World History Workshop
The World History Workshop is a weekly discussion group open to postgraduate students and early career fellows. In collaboration with the World History MPhil course, the workshop focuses on innovative research into global and transnational currents, colonial and post-colonial societies and regional histories from Asia, Africa, Latin America and the Middle East spanning roughly from 1750 to 2000 C.E. We encourage submissions on a variety of topics including global economic history; histories of science, migration, race, gender and empire; post-colonial studies and comparative history. In return, speakers at the Workshop can expect feedback from a wide range of theoretical and disciplinary approaches from a friendly and welcoming group of scholars.
The Workshop meets on Thursdays at 2pm during termtime. Typical sessions are structured around two 25 to 30 minute presentations followed by questions. However, the Workshop also runs a number of special events ranging from small roundtable discussions to an annual talk on using overseas archives and a dedicated presentation day for World History MPhil students. In Easter Term, the Workshop also hosts a World History Conference for graduates and early-career fellows based around a theme or theoretical debate in world history.
The World History Workshop is currently being held both virtually and in person. For online sessions, all links will be distributed through the mailing list prior to each session - you can sign up to the mailing list here or by emailing the convenors directly at email@example.com. You can also receive updates on the Workshop and other relevant Cambridge events by following @CamWorldHistory on Twitter.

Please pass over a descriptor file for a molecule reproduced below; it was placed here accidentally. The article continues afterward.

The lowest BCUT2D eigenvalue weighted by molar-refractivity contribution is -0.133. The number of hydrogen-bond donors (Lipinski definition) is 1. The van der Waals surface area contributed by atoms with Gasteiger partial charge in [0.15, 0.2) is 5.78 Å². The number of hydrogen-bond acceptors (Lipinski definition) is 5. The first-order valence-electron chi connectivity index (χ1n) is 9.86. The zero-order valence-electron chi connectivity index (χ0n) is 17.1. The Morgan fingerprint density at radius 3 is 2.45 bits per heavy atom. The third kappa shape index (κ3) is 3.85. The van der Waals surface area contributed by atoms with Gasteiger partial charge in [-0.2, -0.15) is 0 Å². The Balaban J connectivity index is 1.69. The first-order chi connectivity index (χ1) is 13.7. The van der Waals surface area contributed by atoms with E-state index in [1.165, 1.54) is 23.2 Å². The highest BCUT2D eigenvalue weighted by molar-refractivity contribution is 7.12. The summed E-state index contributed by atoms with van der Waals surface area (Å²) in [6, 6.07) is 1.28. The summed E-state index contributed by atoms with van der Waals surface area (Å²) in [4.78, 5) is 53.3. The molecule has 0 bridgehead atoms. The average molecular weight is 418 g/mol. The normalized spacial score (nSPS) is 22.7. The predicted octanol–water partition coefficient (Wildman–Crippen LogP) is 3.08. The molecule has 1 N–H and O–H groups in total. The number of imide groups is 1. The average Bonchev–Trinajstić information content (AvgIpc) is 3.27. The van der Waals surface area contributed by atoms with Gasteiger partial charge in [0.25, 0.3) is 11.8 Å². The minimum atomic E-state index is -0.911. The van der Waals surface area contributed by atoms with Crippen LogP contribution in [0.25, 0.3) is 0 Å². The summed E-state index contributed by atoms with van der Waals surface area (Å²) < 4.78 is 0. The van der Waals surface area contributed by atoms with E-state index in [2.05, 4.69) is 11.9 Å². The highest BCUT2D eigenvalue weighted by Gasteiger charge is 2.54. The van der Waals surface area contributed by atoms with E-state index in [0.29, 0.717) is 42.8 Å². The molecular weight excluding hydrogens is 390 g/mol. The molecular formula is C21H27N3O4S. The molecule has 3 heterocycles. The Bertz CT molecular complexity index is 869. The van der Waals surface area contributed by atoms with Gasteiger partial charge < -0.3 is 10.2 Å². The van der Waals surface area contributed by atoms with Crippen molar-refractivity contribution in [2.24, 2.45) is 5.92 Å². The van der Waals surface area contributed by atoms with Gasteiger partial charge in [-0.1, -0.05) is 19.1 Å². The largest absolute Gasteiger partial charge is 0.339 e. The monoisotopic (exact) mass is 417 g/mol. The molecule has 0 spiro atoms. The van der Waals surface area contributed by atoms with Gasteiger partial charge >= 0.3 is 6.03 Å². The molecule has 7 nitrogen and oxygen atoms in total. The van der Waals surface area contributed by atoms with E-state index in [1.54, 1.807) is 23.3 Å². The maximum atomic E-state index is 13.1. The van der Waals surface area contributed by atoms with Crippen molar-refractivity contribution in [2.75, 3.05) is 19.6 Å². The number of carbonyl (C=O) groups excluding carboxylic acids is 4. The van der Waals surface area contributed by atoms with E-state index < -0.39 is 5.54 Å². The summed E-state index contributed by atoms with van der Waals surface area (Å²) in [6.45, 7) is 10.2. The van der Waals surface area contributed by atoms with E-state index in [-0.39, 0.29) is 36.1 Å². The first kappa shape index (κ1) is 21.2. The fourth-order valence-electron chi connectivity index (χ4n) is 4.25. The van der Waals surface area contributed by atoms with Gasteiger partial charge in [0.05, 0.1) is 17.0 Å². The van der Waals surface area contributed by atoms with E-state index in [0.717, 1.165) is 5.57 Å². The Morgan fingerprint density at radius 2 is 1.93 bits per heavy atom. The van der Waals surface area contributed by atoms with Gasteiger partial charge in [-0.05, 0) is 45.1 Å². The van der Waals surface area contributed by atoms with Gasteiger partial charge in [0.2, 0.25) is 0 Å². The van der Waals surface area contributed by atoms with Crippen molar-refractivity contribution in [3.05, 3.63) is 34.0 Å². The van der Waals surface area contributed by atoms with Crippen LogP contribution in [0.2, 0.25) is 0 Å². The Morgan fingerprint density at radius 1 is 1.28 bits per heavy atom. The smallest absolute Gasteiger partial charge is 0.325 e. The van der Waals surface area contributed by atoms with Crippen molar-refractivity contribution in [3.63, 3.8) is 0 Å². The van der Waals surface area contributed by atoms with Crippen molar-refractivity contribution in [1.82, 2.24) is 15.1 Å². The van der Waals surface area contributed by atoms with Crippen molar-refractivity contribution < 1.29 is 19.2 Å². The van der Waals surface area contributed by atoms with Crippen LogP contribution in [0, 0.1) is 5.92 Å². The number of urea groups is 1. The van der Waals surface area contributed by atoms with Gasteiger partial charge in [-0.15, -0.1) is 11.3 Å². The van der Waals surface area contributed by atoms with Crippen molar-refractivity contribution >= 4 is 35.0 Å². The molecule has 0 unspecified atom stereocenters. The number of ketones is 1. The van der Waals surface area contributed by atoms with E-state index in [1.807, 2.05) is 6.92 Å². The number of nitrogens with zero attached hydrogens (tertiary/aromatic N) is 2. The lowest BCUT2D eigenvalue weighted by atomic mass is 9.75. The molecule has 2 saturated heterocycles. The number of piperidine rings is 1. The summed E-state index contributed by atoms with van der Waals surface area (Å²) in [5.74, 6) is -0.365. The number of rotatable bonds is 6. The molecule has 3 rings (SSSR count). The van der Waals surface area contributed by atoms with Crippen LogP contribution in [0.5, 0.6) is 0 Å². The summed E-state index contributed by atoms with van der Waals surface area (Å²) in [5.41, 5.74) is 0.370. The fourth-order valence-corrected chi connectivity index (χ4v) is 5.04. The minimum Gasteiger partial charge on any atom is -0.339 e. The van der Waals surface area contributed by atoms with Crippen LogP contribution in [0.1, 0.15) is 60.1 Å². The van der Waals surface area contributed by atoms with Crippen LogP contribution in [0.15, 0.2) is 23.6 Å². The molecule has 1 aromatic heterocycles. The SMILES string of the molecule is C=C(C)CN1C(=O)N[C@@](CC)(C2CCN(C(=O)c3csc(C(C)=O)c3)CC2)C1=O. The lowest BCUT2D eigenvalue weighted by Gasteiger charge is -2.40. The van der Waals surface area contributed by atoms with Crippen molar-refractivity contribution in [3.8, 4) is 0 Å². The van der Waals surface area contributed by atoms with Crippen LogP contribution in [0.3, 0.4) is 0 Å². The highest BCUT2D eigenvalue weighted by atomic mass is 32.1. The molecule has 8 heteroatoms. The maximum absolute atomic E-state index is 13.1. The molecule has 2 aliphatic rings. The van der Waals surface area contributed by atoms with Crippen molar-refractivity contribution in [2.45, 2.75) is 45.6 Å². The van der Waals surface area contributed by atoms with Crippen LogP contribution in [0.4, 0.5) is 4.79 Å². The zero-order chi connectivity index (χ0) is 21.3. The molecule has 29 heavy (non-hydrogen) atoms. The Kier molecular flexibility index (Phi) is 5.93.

Term Card: Michaelmas Term 2022
The World History Workshop provides a forum for postgraduate students and early career fellows to present their research. We will meet weekly on Thursdays from 2 to 4 pm. In-person sessions will take place in a hybrid format: Participants are welcome to join us in room 11 of the History Faculty building, while they may also attend via Zoom. Online sessions will take place entirely on Zoom. Links will be available via our mailing list.
13 October (In-person)
- Medha Bhattacharya (London School of Economics and Political Science), Conceptions of Belonging and Construction of Identity in Bihar in the Late Colonial Era (1910-1940)
- Suchintan Das (University of Oxford), ‘My Magic Mountain Transformed into a Military Camp Surrounded by Barbed Wire’: A Transnational History of German Civilians’ Internment in Second World War India (1939-1945)
20 October (Online)
- Zachary Fleishman (University of Cambridge), Plague and the Materiality of ‘Hygiene Knowledge’ in Colonial Cape Town and Accra
- Bryan Kauma (Durham University), ‘Our Stomachs Are Still Hungry’: The Colonial State, African Nutrition and Small Grains in Southern Rhodesia (Zimbabwe), c.1950 to 1970s
27 October (In-person Workshop: Navigating Overseas Archives) [UPDATED]
- Jean-Marc Hill (University of Cambridge), Archival Research in Nassau and the Wider Caribbean
- Jonathan Yeung (University of Cambridge), Following the Footsteps of Chinese Students in Japan - An Archival Angle
- Allan Pang (University of Cambridge), Researching the History of Chinese Communities in Malaysia and Singapore
3 November (Online)